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What Ever Happened to Typography?

Triste | 45 x 35 x 25 cm | Molded books | 2011. @ Ana Sánchez.

I’m going to sound like an old curmudgeon. I’m sorry, but I miss the days when typography was an art. The days when we would struggle to decide if the point size should be 7.5 or 7.25. (Today I probably can’t even see either . . . so small.)

Coming from a creative background, typography was often the focus on my designs. It provided a solid foundation when other creative resources within me were stifled.

I have fond memories of the hours spent proofing hot metal galleys, scraping off imprints left by the lead slugs or re-kerning letters to my own satisfaction. If I wanted the type to follow a curve or a circle I would carefully slice between each letter, making sure to leave the base connected, and then play and replay with the placement so that it wouldn’t look as sliced and reset as it really was. How many hours were spent deciding on the correct visual white space between each letter? What satisfaction when I felt it was right.

Today, as I create for the web, read on my Kindle Fire, or view the posting on my Facebook community, I don’t look. I forgive. And every now and then, I am thrilled when I see fonts displayed artfully.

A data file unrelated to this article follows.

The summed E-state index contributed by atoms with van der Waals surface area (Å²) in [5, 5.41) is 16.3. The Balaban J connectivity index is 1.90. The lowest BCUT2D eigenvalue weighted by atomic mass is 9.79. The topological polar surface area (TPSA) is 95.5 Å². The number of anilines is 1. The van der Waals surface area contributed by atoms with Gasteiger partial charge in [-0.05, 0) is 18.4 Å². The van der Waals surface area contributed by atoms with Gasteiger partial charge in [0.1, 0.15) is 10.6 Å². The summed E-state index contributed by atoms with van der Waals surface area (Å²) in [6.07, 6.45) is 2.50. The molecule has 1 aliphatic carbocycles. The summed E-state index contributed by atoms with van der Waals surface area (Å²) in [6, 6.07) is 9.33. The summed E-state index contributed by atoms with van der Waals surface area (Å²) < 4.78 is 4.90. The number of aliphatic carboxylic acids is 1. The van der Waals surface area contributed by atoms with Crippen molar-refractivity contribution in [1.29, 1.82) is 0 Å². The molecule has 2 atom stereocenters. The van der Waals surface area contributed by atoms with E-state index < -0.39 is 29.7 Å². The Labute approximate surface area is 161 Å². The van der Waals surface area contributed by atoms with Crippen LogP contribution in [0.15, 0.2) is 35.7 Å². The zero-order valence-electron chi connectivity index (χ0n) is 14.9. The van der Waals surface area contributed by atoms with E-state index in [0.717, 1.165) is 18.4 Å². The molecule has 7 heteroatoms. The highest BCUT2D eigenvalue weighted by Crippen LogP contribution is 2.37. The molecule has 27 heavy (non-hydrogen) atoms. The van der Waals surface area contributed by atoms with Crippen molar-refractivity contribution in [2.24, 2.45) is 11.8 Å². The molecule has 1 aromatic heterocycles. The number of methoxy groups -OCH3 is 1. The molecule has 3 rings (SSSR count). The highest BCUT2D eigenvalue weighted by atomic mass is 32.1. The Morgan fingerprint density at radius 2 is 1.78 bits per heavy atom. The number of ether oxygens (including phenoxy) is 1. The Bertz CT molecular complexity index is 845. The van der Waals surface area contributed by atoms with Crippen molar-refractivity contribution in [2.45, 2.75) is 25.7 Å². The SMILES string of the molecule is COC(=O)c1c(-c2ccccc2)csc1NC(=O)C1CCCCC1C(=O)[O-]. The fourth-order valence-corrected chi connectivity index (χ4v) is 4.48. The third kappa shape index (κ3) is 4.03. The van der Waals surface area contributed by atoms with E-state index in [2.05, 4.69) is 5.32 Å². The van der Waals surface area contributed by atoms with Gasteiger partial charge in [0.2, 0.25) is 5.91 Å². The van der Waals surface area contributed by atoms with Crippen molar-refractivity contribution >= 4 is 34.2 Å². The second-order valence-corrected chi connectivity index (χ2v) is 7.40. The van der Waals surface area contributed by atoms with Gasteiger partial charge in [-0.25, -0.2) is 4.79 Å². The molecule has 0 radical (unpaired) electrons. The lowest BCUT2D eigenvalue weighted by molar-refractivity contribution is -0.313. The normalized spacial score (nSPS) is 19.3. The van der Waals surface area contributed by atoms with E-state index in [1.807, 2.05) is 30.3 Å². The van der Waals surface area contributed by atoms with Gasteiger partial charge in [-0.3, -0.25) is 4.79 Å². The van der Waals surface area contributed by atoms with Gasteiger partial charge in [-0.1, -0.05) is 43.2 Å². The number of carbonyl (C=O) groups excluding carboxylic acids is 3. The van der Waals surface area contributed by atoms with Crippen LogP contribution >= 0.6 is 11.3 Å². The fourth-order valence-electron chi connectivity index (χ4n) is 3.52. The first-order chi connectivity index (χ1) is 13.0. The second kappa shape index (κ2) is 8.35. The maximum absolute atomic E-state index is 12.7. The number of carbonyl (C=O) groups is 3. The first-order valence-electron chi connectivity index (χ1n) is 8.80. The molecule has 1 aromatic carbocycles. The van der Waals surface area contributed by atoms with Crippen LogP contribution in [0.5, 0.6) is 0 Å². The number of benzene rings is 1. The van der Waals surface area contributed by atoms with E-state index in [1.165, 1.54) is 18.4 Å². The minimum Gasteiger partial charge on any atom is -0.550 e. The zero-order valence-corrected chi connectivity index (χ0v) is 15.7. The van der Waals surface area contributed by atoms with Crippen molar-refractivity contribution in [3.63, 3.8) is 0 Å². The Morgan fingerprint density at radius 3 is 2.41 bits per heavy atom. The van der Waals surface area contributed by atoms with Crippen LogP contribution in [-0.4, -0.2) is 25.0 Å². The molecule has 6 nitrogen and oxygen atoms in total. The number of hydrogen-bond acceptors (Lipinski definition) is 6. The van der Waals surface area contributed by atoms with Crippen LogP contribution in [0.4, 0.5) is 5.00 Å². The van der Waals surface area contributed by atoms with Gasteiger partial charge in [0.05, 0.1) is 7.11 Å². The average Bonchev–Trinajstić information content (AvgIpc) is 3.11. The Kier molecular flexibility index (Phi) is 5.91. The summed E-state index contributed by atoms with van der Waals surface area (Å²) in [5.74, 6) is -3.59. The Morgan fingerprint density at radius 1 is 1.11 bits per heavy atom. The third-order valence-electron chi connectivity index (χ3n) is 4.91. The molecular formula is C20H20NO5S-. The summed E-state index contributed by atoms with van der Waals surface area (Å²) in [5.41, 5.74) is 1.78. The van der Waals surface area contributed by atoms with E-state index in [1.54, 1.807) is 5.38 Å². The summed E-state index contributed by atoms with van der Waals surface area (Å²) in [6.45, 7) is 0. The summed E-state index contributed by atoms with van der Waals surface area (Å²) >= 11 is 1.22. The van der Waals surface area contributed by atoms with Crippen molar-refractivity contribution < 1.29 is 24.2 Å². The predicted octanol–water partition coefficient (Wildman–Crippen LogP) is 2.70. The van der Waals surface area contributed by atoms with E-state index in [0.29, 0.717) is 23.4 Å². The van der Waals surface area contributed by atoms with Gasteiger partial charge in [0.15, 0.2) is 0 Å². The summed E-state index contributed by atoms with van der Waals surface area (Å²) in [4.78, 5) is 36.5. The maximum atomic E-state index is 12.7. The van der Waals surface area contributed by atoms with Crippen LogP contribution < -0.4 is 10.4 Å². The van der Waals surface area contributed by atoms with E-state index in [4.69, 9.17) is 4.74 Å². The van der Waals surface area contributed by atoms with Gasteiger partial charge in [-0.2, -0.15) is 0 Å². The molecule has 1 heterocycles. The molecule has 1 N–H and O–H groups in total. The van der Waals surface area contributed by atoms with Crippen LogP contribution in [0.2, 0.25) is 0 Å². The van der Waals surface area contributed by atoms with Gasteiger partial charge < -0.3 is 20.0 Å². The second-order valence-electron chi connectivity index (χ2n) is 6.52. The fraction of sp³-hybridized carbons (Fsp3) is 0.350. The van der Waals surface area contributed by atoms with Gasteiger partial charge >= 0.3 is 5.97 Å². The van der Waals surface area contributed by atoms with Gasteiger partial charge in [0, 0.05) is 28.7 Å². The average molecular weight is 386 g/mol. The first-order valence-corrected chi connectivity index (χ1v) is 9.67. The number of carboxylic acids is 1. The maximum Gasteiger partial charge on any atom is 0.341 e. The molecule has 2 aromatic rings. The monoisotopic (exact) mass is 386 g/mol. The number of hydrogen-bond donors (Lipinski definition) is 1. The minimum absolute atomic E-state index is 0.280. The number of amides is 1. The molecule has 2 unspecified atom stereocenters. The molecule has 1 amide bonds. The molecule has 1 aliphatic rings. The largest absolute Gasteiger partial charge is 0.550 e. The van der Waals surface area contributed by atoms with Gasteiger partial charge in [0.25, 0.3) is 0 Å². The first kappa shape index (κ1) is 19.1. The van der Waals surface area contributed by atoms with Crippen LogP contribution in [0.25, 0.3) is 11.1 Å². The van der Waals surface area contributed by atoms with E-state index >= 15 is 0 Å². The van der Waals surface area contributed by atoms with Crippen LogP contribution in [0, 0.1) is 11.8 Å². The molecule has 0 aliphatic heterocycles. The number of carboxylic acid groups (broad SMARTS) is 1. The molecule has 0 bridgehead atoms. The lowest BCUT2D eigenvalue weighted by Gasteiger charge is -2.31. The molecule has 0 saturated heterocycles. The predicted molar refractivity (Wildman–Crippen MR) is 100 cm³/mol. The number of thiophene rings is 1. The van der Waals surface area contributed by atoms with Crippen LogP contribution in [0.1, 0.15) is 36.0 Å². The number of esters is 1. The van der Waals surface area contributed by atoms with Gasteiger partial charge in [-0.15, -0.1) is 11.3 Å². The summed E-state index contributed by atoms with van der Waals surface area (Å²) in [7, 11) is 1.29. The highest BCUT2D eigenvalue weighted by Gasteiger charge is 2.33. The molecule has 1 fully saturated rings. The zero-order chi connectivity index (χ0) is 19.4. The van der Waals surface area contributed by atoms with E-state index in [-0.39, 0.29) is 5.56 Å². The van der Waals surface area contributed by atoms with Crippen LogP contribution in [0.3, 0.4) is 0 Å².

This brief look back in time was inspired, admittedly, by a class Visual Media Alliance will be producing in conjunction with Houlton Institute called The Provocative Life of Type. Beginning April 9, Professor Alex W. White / @alexwwhite will attempt to bring typography back to the design playing field in using a uniquely hi-tech education format that combines asynchronously presented seminars, social interactions, videos, take home exercises and more. He will introduce ways to reveal meaning and add spirit to display type. The design processes used to elicit typographic feeling is an integral aspect of this course. Understanding these dynamics can inspire more expressive, dynamic, and stimulating design. I look forward to bringing the past back to the future! If you’d like to learn more click here.

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One response to “What Ever Happened to Typography?

  1. Michael ⋅

    This sounds exciting!

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